If you relish having a regular supply of farm-fresh produce—and knowing exactly where your food comes from—you might consider joining a CSA, which stands for Community Supported Agriculture. It’s an especially good option if you don’t live near any farmers’ markets or grocery stores that carry local fruits and vegetables. Joining a CSA can also save you money and help you eat more healthfully, among other perks. But you have to be flexible and open-minded about what you eat, ready to commit to cooking at home more, and willing to take some financial risk.
CSAs vary in their specifics, but they all generally operate along the same lines. In brief, as a “shareholder,” you buy directly from a working farm, typically paying for all the produce up front, before the growing season starts. You receive a weekly basket full of fresh produce (often harvested that very morning) at below-market cost (no middle-person involved to drive up prices), while the farmer is guaranteed buyers and assured a fair wage.
The food is distributed at a designated pick-up location in your community—or at the farm itself. Visiting the farm (and even working on it) is often encouraged, and many CSAs require some volunteer work either at the farm or at the pick-up site. A season typically goes from May or June to October or November, but some CSAs offer winter shares.
A win-win (lose-lose) arrangement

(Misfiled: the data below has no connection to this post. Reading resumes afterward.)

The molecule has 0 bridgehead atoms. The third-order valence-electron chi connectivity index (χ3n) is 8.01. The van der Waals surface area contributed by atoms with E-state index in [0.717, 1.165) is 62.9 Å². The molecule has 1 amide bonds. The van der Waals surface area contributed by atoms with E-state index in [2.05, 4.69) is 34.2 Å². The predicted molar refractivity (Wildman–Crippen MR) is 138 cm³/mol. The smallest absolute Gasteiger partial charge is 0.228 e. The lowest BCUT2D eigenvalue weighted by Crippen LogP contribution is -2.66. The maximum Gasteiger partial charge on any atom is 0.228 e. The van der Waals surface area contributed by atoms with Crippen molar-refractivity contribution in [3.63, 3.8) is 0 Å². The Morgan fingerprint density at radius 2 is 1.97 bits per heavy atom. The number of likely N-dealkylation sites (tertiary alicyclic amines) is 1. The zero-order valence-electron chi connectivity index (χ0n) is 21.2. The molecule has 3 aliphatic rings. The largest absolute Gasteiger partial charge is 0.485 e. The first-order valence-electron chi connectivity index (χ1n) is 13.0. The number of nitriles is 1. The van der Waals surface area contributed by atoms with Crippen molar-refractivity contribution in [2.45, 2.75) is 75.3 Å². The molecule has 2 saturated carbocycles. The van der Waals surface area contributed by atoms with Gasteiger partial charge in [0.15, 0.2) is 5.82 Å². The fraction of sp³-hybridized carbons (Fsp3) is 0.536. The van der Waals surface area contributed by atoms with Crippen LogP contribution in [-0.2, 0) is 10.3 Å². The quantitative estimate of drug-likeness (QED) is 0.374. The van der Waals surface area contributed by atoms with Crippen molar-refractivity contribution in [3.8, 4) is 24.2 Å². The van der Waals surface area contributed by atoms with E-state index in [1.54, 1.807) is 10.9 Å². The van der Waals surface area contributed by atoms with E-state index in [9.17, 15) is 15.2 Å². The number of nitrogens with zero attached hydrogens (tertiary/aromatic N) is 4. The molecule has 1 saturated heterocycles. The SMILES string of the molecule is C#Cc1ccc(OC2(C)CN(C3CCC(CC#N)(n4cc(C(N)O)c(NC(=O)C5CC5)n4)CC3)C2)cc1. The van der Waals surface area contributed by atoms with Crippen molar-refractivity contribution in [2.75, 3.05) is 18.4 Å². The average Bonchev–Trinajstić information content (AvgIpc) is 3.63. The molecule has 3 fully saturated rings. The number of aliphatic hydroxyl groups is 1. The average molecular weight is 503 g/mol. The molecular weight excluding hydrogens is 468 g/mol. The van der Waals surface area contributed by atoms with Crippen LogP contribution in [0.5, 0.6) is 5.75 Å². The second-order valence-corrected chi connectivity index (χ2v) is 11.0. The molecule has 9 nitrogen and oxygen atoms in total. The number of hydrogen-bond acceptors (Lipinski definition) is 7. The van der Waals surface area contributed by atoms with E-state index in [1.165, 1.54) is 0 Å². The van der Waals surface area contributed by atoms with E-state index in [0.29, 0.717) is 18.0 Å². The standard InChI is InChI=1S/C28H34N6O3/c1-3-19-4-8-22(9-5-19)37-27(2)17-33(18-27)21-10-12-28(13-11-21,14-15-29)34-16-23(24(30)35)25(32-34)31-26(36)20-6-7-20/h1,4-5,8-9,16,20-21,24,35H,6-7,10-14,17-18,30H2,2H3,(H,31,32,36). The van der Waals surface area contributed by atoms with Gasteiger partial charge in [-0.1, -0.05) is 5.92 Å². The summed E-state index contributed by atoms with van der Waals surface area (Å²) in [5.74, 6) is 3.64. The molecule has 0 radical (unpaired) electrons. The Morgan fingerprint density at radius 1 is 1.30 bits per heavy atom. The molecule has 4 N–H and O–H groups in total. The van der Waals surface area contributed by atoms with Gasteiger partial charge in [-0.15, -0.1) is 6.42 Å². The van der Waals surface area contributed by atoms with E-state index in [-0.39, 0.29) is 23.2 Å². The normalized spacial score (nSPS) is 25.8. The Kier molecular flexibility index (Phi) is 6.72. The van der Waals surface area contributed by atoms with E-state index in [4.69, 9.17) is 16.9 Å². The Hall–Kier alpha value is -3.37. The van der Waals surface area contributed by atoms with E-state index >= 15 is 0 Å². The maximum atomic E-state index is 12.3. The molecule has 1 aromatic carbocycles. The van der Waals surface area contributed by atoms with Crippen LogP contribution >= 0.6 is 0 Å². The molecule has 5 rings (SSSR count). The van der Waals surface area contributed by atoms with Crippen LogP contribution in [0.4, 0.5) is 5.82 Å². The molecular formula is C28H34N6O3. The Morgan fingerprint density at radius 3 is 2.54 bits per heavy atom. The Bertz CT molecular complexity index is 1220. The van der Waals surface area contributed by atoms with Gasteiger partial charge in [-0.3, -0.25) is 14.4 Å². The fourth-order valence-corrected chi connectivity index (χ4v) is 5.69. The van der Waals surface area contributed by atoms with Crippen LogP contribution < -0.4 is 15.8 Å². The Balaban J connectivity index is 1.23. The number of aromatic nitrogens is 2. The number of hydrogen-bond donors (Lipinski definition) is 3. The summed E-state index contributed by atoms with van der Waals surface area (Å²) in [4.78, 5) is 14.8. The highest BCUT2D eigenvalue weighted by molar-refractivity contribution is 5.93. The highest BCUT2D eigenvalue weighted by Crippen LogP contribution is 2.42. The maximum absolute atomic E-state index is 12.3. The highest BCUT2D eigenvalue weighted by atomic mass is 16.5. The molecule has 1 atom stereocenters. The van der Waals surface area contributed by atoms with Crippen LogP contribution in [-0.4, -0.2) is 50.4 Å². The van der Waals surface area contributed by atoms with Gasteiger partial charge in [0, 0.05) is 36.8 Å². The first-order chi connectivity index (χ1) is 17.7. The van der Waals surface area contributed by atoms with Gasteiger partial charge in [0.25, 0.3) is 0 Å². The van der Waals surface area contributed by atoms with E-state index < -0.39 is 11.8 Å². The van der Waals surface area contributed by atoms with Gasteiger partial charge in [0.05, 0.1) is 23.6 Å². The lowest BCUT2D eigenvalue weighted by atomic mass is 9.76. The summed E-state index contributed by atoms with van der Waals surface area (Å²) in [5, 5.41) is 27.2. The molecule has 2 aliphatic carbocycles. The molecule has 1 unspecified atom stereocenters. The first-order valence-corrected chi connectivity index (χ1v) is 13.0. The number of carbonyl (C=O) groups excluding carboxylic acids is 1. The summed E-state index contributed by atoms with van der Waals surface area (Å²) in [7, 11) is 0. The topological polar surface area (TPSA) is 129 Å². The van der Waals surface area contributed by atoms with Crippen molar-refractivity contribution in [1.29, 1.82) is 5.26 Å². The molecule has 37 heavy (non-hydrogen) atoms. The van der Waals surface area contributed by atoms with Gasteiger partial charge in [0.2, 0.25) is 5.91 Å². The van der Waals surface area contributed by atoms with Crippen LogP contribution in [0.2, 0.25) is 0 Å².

If it’s a good season, everyone benefits; if some crops don’t do as well as anticipated, the financial loss to the farmer is minimized. That is, you reap the bounty but also share the risk. This mutually beneficial relationship between farmers and the community dates back at least to the 1980s in Japan, wherethe word for the concept, “teikei,” roughly translates into “food with the farmer’s face on it.” Today in the U.S., there are more than 7,000 CSAs, according to Guillermo Payet, founder and president of Local Harvest, a website that provides a directory of CSAs. That’s a big jump from about 1,000 in 2005.
There are environmental advantages of CSAs as well. By Payet’s estimation, close to 20 percent of CSAs in the U.S. are certified organic (compared to less than 1 percent of total farmland nationwide as of 2016). In organic farming, few, if any, synthetic pesticides—and no fossil fuel-based fertilizers—are used, which is better for the environment, wildlife, and farmers. Responsible organic production also helps conserve soil and water and promotes plant biodiversity, among other environmental benefits.
Many other CSAs are not certified organic (a costly and time-consuming process) but still minimize pesticide use and follow other sustainable practices that may meet or even exceed USDA organic standards. Buying locally through a CSA also likely reduces carbon emissions (though how much is debatable because so many factors are involved in calculating carbon footprints).
Joining a CSA? 3 Things to Consider
Are you shopping for a CSA to potentially sign up for? Be sure to ask how the payment works, what size shares are available, and whether the farm offers products beyond produce.